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The Changing Scenario of Management Education in India
Prof. C. S. Venkataratnam, Member, FICCI Higher Education Committee & Director, IMI, New Delhi
Ms Shobha Mishra,
Joint Director & Team Leader, Education & Health Services Division, FICCI
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path: MBA in Retail Management
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Excelling in a changing business environment

By Dr Ranjeet Mehta

Any fool can paint a picture but it takes a wise man to be able to Market and sell it.
A business can have excellent products and services but without effective marketing will ultimately fail. Excellent marketing skills and techniques are essential for a company’s success.

What is the purpose of a business? Every time I ask this question during a class and seminar, the immediate answer that I get back is, “To make a profit”. But this answer is wrong. The purpose of a business is to create and keep a customer. If a business successfully creates and keeps customers in a cost-effective way, it will make a profit while continuing to survive and thrive. If, for any reason, a business fails to attract or sustain a sufficient number of customers, it will experience losses. Too many losses will lead to the demise of the enterprise.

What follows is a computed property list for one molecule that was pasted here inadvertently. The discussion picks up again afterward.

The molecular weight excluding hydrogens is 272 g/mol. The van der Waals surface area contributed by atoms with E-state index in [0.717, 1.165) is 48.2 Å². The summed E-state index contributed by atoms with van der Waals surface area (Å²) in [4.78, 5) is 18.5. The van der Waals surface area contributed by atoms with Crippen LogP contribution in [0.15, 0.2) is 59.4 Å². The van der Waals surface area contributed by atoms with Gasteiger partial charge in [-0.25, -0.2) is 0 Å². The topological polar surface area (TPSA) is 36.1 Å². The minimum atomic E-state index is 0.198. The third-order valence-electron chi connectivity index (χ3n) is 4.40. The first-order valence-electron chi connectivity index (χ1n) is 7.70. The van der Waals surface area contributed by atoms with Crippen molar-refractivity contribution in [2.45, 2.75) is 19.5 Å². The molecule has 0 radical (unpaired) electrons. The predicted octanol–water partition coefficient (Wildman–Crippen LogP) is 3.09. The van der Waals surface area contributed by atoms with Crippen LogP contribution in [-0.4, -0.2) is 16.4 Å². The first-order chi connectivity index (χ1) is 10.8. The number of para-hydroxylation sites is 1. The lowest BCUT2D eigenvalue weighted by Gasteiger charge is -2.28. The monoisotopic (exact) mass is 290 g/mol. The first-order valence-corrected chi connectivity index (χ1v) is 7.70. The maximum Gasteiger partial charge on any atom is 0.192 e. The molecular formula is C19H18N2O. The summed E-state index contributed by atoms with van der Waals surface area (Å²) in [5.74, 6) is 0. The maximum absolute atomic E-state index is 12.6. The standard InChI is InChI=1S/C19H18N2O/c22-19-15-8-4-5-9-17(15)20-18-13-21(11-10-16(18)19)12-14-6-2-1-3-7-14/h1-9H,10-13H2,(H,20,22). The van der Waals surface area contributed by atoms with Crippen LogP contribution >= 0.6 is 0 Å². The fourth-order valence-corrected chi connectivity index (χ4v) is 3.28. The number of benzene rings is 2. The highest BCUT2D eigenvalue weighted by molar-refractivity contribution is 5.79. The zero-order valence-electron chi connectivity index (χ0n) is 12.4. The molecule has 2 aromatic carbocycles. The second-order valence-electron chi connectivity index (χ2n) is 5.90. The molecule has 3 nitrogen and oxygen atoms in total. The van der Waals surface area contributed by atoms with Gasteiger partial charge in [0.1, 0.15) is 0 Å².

Today’s customers do not want products; they demand solutions, and solutions do not come in a box. They must be designed, fashioned to meet the customer’s specific needs. Making such marketing effort takes a lot more than charisma. Today’s marketing is system marketing, solution marketing and consultative marketing; it entails analyzing customer needs, designing alternative solutions, scrutinizing costs, developing and implementing systems, and more.

Modern marketing is a team sport, and a complex one at that. Winning at it takes discipline and structure. Making it up as you go along is a recipe for disaster. To compete in this era of cut-throat competition--the very first thing the marketer has to keep in mind is: Customer Care. You need to think “outside the box”, or beyond common sense and standard rules to market your products and services.

Customer care should be a mind set for business success

Customer care is not a technique, it is a mindset. It is a customer-focused corporate mindset and culture that inspires teams to keep creating and delivering extraordinary customer value and thus helps companies acquire new customers, provide superior customer satisfaction, and build customer loyalty.

Good marketers never forget that their business is ruled by the market place

You do not decide what business you are in; the marketplace decides that for you... People will only buy what they want to buy, or are afraid not to buy, at a given moment in time. Tailoring your business plan to what the market will buy is always a more successful strategy than developing a new product or service without knowing precisely the customers for it and hoping that people would buy it because it’s good. Many things are good, and people need many things. But the “need” is not enough. Nobody buys what they need. Before people will buy something they “need”, two things have to happen: